That reality is one of endless war. The cities the circus visits on its circuit are usually little more than refugee camps, and often reduced to cinders by the time it returns to them. The performers are former soldiers looking for a life without killing. The dancing girls “were soldiers or factory workers, they pack and unpack as much rig as the tumblers—but the audience demands dancing girls, so they make do.” In The Night Circus, the circus is an escape from mundanity. In Mechanique, it is an escape from horror, a slim chance for survival in a bleak world. And to an enterprising government man, Boss’s creations are not mere entertainment but prototypes for super-soldiers. His pursuit of the circus intensifies the dispute between the two acrobats, Stenos and Bird, partners, enemies, and not-quite lovers, both of whom are desperately vying for Boss’s greatest creation, a pair of mechanical wings.
Of all the mechanical pieces in the Circus Tresaulti, Boss has taken these into her heart. Here there is no iron cage, no grinding supports. The ribs of these wings are made of bone. . . . Each feather is jigsawed and hammered and smoothed so thin that when it strikes another feather it rings out a clear note. She has constructed them so that, when the wind passes over them, it rings out a triumphant G major seventh. . . . Though they have knobs of gears that attach to the shoulders, though it takes hours to set the joints so the nerves and muscles can move them, everyone sees the wings are not really a machine. They are art; they are skill; they are proof that the world has not abandoned beauty.
Mechanique advances desultorily along these two plotlines—Boss’s kidnapping by the government man and Stenos and Bird’s battle for the wings—on the way stopping repeatedly to move back and forth through time, laying out the history of the circus and its acts: the tumblers, who are each introduced with a tally of the people they killed before joining the circus; the aerialists, and especially their leader, the hard-hearted Elena, who has her own connections to Stenos, Bird, and the wings; Boss’s lover Alec, for whom she created the wings and who was the circus’s star attraction before he mysteriously fell to earth during a performance; and Little George, the barker from whose point of view much of the story is told, who despite living in the circus his whole life is blind to many of his secrets, and spends much of Mechanique waking up to them.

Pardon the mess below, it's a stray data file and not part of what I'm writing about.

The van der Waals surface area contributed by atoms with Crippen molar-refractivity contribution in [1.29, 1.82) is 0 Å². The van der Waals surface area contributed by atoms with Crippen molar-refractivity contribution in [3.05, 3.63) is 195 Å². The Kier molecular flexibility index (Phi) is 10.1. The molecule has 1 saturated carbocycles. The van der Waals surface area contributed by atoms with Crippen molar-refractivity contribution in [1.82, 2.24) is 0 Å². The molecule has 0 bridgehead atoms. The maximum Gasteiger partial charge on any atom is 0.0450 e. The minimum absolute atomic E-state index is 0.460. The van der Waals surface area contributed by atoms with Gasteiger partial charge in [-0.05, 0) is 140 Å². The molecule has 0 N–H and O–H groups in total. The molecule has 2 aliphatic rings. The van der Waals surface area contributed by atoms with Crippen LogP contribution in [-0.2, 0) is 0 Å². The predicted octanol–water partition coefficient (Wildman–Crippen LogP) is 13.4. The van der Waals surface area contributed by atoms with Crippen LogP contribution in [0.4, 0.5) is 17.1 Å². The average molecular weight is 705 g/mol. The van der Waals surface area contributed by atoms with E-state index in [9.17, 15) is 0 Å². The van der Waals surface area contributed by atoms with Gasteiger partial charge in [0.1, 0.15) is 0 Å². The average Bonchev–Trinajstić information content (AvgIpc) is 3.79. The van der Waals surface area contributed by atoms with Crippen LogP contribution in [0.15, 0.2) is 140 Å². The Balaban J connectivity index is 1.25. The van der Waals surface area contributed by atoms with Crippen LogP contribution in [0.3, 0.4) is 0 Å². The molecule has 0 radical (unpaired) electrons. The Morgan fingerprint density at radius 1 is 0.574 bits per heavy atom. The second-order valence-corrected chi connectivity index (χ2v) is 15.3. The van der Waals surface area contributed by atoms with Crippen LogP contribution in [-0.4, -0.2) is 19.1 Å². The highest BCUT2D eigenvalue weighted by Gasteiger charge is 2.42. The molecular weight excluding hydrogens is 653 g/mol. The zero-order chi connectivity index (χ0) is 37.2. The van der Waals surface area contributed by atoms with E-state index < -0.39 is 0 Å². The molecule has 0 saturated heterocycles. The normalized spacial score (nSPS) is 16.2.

Valentine delivers this history in short, declarative chapters, each a few pages or even paragraphs long, switching frequently from past to present, from one character to another, from a naive perspective to a knowing one. Some chapters advance the plot, while others set the scene, describing the circus’s acts, a particular character’s history, a failed audition, or just a bit of minutiae such as the outfits that each of the performers wear, or the music that accompanies them. This device, the rapid shifting of perspectives, and between plot and worldbuilding, is familiar from short fiction (which Valentine has been producing quite prolifically for several years, including several stories set in the Tresaulti universe) but it outstays its welcome even in a novel as short as Mechanique. The constant shifts in perspective and tense have the effect of making the novel seem centerless. It seems to take forever to find its story, but even when it does that story—will the circus abandon Boss or rescue her, will Stenos or Bird win the wings—feels less weighty than the background details that continue, almost until the very end of the novel, to interrupt it—why did Alec fall? What does Elena want? What is the terrible cost of Boss’s gift? Like The Night Circus, Mechanique is rooted more in its setting than its story—albeit a setting that is driven by character interaction and secrets than by outlandish invention.
In Morgenstern’s hands, this approach is more successful, in part because The Night Circus is a less urgent, less complicated novel than Mechanique. It, too, proceeds in chapters that jump in time and space, but its narrative is comparatively linear, and unlike Mechanique with its competing and only tangentially connected character arcs, its plotlines—the various investigations of the circus’s founders into its unique nature, or the infatuation of a boy called Bailey with the circus and a girl he meets there—all emerge from, and eventually coalesce into, Celia and Marco’s competition-cum-love story. The relative lightness of The Night Circus‘s story allows its setting to shine, and it avoids the feeling of imbalance that afflicts Mechanique towards its end.